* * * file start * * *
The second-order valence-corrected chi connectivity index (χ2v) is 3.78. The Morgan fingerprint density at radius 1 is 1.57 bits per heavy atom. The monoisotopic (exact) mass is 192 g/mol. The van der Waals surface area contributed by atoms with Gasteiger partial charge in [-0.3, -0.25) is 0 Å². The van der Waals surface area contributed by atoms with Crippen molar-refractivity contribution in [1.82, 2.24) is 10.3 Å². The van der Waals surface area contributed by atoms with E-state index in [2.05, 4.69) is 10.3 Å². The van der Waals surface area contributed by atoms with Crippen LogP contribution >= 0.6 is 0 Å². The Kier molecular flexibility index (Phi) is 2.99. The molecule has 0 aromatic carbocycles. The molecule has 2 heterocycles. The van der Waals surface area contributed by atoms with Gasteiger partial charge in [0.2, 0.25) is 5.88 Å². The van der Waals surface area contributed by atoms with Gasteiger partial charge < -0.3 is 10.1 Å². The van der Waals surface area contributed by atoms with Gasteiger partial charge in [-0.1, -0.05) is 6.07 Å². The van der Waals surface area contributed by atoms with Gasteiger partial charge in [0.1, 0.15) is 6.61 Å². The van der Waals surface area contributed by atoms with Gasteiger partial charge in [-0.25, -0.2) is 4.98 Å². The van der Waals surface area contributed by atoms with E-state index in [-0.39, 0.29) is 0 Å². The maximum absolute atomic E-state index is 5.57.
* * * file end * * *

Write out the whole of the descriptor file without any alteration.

The second-order valence-corrected chi connectivity index (χ2v) is 3.78. The Morgan fingerprint density at radius 1 is 1.57 bits per heavy atom. The monoisotopic (exact) mass is 192 g/mol. The van der Waals surface area contributed by atoms with Gasteiger partial charge in [-0.3, -0.25) is 0 Å². The van der Waals surface area contributed by atoms with Crippen molar-refractivity contribution in [1.82, 2.24) is 10.3 Å². The van der Waals surface area contributed by atoms with E-state index in [2.05, 4.69) is 10.3 Å². The van der Waals surface area contributed by atoms with Crippen LogP contribution >= 0.6 is 0 Å². The Kier molecular flexibility index (Phi) is 2.99. The molecule has 0 aromatic carbocycles. The molecule has 2 heterocycles. The van der Waals surface area contributed by atoms with Gasteiger partial charge in [0.2, 0.25) is 5.88 Å². The van der Waals surface area contributed by atoms with Gasteiger partial charge < -0.3 is 10.1 Å². The van der Waals surface area contributed by atoms with Gasteiger partial charge in [-0.1, -0.05) is 6.07 Å². The van der Waals surface area contributed by atoms with Gasteiger partial charge in [0.1, 0.15) is 6.61 Å². The van der Waals surface area contributed by atoms with Gasteiger partial charge in [-0.25, -0.2) is 4.98 Å². The van der Waals surface area contributed by atoms with E-state index in [-0.39, 0.29) is 0 Å². The maximum absolute atomic E-state index is 5.57.